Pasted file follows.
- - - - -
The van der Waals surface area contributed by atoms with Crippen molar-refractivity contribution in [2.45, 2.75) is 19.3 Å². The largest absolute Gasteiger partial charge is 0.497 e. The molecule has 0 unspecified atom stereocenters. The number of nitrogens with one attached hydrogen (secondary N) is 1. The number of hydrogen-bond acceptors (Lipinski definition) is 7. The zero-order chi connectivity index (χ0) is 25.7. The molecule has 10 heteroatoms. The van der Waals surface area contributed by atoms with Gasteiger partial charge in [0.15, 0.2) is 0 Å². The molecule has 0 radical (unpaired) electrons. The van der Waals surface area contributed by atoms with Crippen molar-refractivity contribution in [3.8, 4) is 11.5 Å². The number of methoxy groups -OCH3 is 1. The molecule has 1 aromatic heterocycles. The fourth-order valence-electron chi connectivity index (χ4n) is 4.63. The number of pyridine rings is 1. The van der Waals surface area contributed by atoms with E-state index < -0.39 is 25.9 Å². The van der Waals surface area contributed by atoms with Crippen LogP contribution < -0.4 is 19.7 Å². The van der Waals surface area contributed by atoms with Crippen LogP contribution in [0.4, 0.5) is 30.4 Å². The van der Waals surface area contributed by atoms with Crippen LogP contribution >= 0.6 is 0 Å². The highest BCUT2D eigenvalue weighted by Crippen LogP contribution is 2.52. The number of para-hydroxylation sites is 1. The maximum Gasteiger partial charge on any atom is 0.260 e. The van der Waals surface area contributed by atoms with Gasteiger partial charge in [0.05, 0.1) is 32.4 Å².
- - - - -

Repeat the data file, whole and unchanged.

The van der Waals surface area contributed by atoms with Crippen molar-refractivity contribution in [2.45, 2.75) is 19.3 Å². The largest absolute Gasteiger partial charge is 0.497 e. The molecule has 0 unspecified atom stereocenters. The number of nitrogens with one attached hydrogen (secondary N) is 1. The number of hydrogen-bond acceptors (Lipinski definition) is 7. The zero-order chi connectivity index (χ0) is 25.7. The molecule has 10 heteroatoms. The van der Waals surface area contributed by atoms with Gasteiger partial charge in [0.15, 0.2) is 0 Å². The molecule has 0 radical (unpaired) electrons. The van der Waals surface area contributed by atoms with Crippen molar-refractivity contribution in [3.8, 4) is 11.5 Å². The number of methoxy groups -OCH3 is 1. The molecule has 1 aromatic heterocycles. The fourth-order valence-electron chi connectivity index (χ4n) is 4.63. The number of pyridine rings is 1. The van der Waals surface area contributed by atoms with E-state index < -0.39 is 25.9 Å². The van der Waals surface area contributed by atoms with Crippen LogP contribution < -0.4 is 19.7 Å². The van der Waals surface area contributed by atoms with Crippen LogP contribution in [0.4, 0.5) is 30.4 Å². The van der Waals surface area contributed by atoms with Crippen LogP contribution >= 0.6 is 0 Å². The highest BCUT2D eigenvalue weighted by Crippen LogP contribution is 2.52. The number of para-hydroxylation sites is 1. The maximum Gasteiger partial charge on any atom is 0.260 e. The van der Waals surface area contributed by atoms with Gasteiger partial charge in [0.05, 0.1) is 32.4 Å².